Mark Dottore v. Huntington National Bank

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OPINION filed : AFFIRMED, decision not for publication pursuant to local rule 206. Damon J. Keith, Circuit Judge; Boyce F. Martin , Jr., Authoring Judge and Danny J. Boggs, Circuit Judge.--[Edited 05/04/2012 by MMD]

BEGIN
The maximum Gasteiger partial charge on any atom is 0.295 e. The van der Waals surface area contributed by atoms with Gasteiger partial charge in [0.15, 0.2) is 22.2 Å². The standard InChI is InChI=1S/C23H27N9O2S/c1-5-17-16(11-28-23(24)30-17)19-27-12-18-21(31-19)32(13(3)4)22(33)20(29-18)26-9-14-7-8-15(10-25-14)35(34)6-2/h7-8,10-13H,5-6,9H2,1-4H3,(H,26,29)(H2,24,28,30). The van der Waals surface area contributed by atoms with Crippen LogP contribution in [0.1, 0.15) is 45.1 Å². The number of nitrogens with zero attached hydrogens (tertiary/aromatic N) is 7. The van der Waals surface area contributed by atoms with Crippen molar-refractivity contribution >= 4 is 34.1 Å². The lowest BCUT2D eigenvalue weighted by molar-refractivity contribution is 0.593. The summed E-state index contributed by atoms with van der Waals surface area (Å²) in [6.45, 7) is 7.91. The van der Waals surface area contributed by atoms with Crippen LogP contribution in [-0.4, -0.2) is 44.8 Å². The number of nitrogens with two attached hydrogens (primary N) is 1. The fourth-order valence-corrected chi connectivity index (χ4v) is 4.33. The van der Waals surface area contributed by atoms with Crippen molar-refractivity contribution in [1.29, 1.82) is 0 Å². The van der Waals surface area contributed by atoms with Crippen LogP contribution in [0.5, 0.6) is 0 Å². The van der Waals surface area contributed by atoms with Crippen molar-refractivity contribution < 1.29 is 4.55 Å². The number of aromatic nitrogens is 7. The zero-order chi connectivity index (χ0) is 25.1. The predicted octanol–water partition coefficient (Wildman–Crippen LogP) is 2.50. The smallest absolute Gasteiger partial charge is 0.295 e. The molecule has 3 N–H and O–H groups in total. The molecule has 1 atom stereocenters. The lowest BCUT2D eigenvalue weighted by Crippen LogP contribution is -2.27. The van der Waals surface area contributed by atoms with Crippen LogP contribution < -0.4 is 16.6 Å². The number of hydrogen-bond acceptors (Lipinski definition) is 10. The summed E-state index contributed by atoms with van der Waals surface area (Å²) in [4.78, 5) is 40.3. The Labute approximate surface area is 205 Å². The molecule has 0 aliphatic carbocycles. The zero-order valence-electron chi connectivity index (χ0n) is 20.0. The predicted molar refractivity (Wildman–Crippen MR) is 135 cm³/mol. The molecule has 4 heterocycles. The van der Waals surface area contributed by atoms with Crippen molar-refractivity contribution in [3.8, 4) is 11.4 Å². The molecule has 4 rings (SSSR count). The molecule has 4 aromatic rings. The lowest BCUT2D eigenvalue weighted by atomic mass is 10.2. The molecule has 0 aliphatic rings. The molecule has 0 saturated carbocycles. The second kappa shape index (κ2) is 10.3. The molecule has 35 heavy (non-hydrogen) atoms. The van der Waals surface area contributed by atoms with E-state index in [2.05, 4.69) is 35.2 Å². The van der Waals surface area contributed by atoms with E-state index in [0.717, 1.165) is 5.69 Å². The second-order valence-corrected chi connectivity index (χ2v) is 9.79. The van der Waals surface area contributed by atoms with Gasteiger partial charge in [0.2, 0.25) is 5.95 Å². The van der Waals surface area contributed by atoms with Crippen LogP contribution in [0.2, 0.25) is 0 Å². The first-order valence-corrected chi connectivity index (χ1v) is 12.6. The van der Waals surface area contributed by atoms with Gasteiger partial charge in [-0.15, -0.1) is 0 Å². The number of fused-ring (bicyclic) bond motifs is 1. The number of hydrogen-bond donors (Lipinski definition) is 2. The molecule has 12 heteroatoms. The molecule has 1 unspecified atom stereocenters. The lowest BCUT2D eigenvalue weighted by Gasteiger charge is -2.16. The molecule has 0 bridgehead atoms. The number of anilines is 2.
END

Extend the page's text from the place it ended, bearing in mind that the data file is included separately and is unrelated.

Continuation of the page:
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Case: 10-4357 Document: 006111294660 Filed: 05/04/2012 Page: 1 File Name: 12a0473n.06 NOT RECOMMENDED FOR FULL-TEXT PUBLICATION No. 10-4357 UNITED STATES COURT OF APPEALS FOR THE SIXTH CIRCUIT FILED May 04, 2012 MARK E. DOTTORE, LEONARD GREEN, Clerk Plaintiff-Appellee, v. ON APPEAL FROM THE UNITED STATES DISTRICT COURT FOR THE NORTHERN DISTRICT OF OHIO THE HUNTINGTON NATIONAL BANK, Defendant-Appellant. / Before: KEITH, MARTIN, and BOGGS, Circuit Judges. BOYCE F. MARTIN, JR., Circuit Judge. The Huntington National Bank appeals the district court’s denial of Huntington’s motion to compel arbitration in a case regarding investment fraud. David Dadante allegedly operated an investment fund that was actually a Ponzi scheme. In the matter before this Court, Mark Dottore, the receiver for the investment fund, alleges that Huntington breached its duty of care to the fund investors and aided Dadante in committing fraud. Huntington moved to compel arbitration on this claim, arguing that there exists between the parties an agreement to arbitrate claims. The district court found there was no agreement to arbitrate and denied Huntington’s motion. Huntington appeals, arguing that the district court erred in finding there was no arbitration agreement. AFFIRMED. For the following reasons, the judgment of the district court is Case: 10-4357 Document: 006111294660 Filed: 05/04/2012 Page: 2 No. 10-4357 Dottore v. Huntington Nat’l Bank Page 2 “We review de novo a district court’s decisions regarding both the existence of a valid arbitration agreement and the arbitrability of a particular dispute.” Floss v. Ryan’s Family Steak Houses, Inc., 211 F.3d 306, 311 (6th Cir. 2000). “It is well settled in both commercial and labor cases that whether parties have agreed to submit a particular dispute to arbitration is typically an issue for judicial determination.” Granite Rock Co. v. Int’l Bhd. of Teamsters, 130 S. Ct. 2847, 2855 (2010) (alteration and internal quotation marks omitted). While we recognize the federal policy favoring arbitration, Moses H. Cone Mem’l Hosp. v. Mercury Constr. Corp., 460 U.S. 1, 24-25 (1983), “no matter how strong the federal policy favors arbitration, arbitration is a matter of contract between the parties, and one cannot be required to submit to arbitration a dispute which it has not agreed to submit to arbitration.” Simon v. Pfizer, Inc., 398 F.3d 765, 775 (6th Cir. 2005) (internal quotation marks omitted); see also E.E.O.C. v. Waffle House, Inc., 534 U.S. 279, 294 (2002). We thus consider whether, under Ohio law, the parties have agreed to submit this dispute to arbitration. Under Ohio contract law, “[t]he intent of the parties to a contract is presumed to reside in the language they chose to employ in the agreement.” Kelly v. Med. Life Ins. Co., 31 Ohio St. 3d 130, 132, 509 N.E.2d 411, 413 (Ohio 1987). “Contract integration provides that where the parties’ intent is sought to be ascertained from several writings, a prior writing will be rejected in favor of a subsequent one if the latter writing contains the whole of the parties’ agreement.” TRINOVA Corp. v. Pilkington Bros., P.L.C., 70 Ohio St. 3d 271, 275, 638 N.E.2d 572, 575 (Ohio 1994). Thus, when the latter writing “is complete and unambiguous on its face, parol evidence is inadmissible to show a contrary intent of the parties.” Id.; see also State ex rel. Petro v. R.J. Reynolds Tobacco Co., 104 Case: 10-4357 Document: 006111294660 Filed: 05/04/2012 Page: 3 No. 10-4357 Dottore v. Huntington Nat’l Bank Page 3 Ohio St. 3d 559, 564, 820 N.E.2d 910, 915 (Ohio 2004) (“The purpose of contract construction is to effectuate the intent of the parties, and that intent is presumed to reside in the language they chose to employ in the agreement. Courts resort to extrinsic evidence of the parties’ intent only where the language is unclear or ambiguous, or where the circumstances surrounding the agreement invest the language of the contract with a special meaning.” (citations and internal quotation marks omitted)). “A contract that appears to be a complete and unambiguous statement of the parties’ contractual intent is presumed to be an integrated writing.” Bellman v. Am. Int’l Grp., 113 Ohio St. 3d 323, 32627, 865 N.E.2d 853, 857 (Ohio 2007). Where a contract is found to be integrated, courts consider the language of the contract alone to define the obligations by which the parties intended to be bound. Id., 865 N.E.2d at 856-57 (“The parol-evidence rule . . . assumes that the formal writing reflects the parties’ minds at a point of maximum resolution and, hence, that duties and restrictions that do not appear in the written document were not intended by the parties to survive.” (alteration and internal quotation marks omitted)). When Dadante opened fund accounts with Great Lakes Bank and Metropolitan Bank in 2001, he signed agreements governing the accounts. Neither party has been able to find the original, signed account agreements, but they agree these documents did not include an arbitration agreement. In 2003, both Great Lakes and Metropolitan merged into Sky Bank, succeeded in interest by Huntington. At the time of the merger, Huntington sent notices to all bank customers, attaching a document labeled “Deposit Account Agreement and Disclosure” which informed the recipients of the “terms and conditions” under which their accounts would now be governed; these terms and conditions include an agreement to arbitrate. In 2005, Frank Regalbuto, a representative of the Case: 10-4357 Document: 006111294660 Filed: 05/04/2012 Page: 4 No. 10-4357 Dottore v. Huntington Nat’l Bank Page 4 investment fund, signed and filed a change of signature with Huntington, substituting himself for Dadante on the fund’s account. The second page of the 2005 change of signature document is titled “YOUR DEPOSIT ACCOUNT TERMS AND CONDITIONS” and reads: “AGREEMENT – These terms govern the operation of this account unless varied or supplemented in writing . . . . Each of you agrees . . . to the terms of this account.” This document does not include an agreement to arbitrate. We do not need to determine whether the original 2001 account agreements allow or prohibit amendments such as those in the 2003 notice or whether the parties were bound by the unsigned 2003 notice of account terms. No enforceable arbitration agreement exists between the parties because the 2005 change of signature document governs the account and it does not include an agreement to arbitrate. This 2005 document is entitled “account terms and conditions.” The document provides an array of terms and conditions to govern various aspects of the operation of the account, including clauses regarding “liability,” “deposits,” “withdrawals,” “ACH and wire transfers,” “ownership of [the] account and beneficiary designation,” “amendments and termination,” “direct deposits,” and “unclaimed funds.” The document does not incorporate any documents by reference. By its own terms, the document limits the agreement governing the operation of the account to those terms and conditions contained within the document, “unless varied or supplemented in writing.” It has not been. We hold that the 2005 agreement is “complete and unambiguous on its face” and evidences the parties’ intent for the account to be governed by this document. Therefore, we do not consider outside evidence in our determination of the obligations by which the parties intended to be bound. See TRINOVA Corp., 70 Ohio St. 3d at 275, 638 N.E.2d at 575; Petro, 104 Ohio St. 3d at 564, 820 N.E.2d at 915. Case: 10-4357 Document: 006111294660 Filed: 05/04/2012 Page: 5 No. 10-4357 Dottore v. Huntington Nat’l Bank Page 5 Because the agreement is complete and unambiguous, Ohio law presumes it is integrated. See Bellman, 113 Ohio St. 3d at 326-27, 865 N.E.2d at 857. The integrated agreement does not contain an agreement to arbitrate. Therefore, the district court did not err in denying Huntington’s motion to compel arbitration. The judgment of the district court is AFFIRMED.